There's also a monthly streaming service at CD-quality (discounts for the MP3-only one; or if you only want access to their classical/Jazz collection)
I've no connection with them other than as a very happy customer, but theirs is the closest to my ideal music service (i.e., actually less restrictive than buying the CD and ripping it), so I'm happy to plug the service.
And you don't have to run iTunes to use it.
Some quick price comparisons, of some of my current favourite albums:
First Love by Emmy the Great: iTunes, £4.49; Qobuz €9.99 (about 75% more expensive)
Gulag Orkestar by Beirut: iTunes, £7.99; Qobuz €11.99 (about 18% more expensive)
Anna Calvi's eponymous album: iTunes £5.99; Qobuz €7.99 (about 5% more expensive)
The Stone Roses' eponymous album: iTunes £6.99; Qobuz €12.99 (about 46% more expensive)
In my opinion, 5% is easily worth it for lossless. 18% is borderline. 75% is grossly disproportionate. But then I thought, maybe I just have atypical taste? Or benefitted from checking out generally older albums? So I checked the current top 5. Per Radio 1 that is currently George Ezra, Sam Smith, Ed Sheeran, Jamie T and Barbra Streisand. In all cases I picked the regular versions of albums rather than deluxe; for Qobuz I stuck with the CD-quality prices though often better-than-CD was available.
Combined iTunes price for all five: £40.95. Combined Qobuz price: €69.72 (about 33% more expensive).
Is 33% worth it for lossless? I think a lot of people would say so. But it's not better for less, it's better for a little more.
(aside: personally I'm a big fan of roughtrade.com)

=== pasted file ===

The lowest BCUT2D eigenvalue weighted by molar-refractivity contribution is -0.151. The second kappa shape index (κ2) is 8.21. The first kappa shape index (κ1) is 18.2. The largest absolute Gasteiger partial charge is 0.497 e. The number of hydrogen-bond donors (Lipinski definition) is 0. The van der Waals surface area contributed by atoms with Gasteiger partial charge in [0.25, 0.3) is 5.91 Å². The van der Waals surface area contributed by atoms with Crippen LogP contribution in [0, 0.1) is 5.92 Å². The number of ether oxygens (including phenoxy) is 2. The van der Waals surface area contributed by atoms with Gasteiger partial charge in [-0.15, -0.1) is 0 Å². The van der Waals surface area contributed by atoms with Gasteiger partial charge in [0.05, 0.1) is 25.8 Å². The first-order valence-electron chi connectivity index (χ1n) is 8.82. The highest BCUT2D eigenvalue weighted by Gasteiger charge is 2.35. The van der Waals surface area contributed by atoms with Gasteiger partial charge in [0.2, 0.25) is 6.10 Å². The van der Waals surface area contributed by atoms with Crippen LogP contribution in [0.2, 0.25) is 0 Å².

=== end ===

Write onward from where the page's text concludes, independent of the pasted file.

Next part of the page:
Fair enough, so have an upvote... iTunes pricing has improved since I looked last time. It used to be around €9.99 an album, which was way too much for a sub-CD copy.
Lossless is still worth the extra for me, and not having to use the abomination that is iTunes is worth a couple of cents per album.
Agree that Roughtrade and other small-label sites can be a good place, and If your favourite band has a decent website, it's also worth checking there - often you can get lossless or high-bitrate releases there for lower prices, and they get a far bigger share of the sale than if it goes through iTunes etc.
In a statement, Bonio emoted: "Apple is a tech company fighting to get musicians paid. The idea that they wanted to make a gift to the very people that actually purchase music is both beautiful and poetic, and for that we are very grateful. Thanks to Apple we're £100 million richer"
In a quote from Bonio the Cnut
Just another reason I'm glad I don't have Apple products. Bono's a douchebag, and I don't like any U2 music. Going into an online store and having it advertised? Sure. Having things force-loaded onto my device without my authorization? Hell no. Then using the unauthorized load as a basis to brag over some kind of sales figures? Double hell no, it's even worse to be counted in sales figures towards something you don't even like.
As for Beats... this was founded by Dr. Dre and one or two of his cohorts, to produce speakers and headphones. It was sold to Apple. I don't see why anyone would expect money from this transaction to go to all sorts of musicians, they didn't have a stake in the company.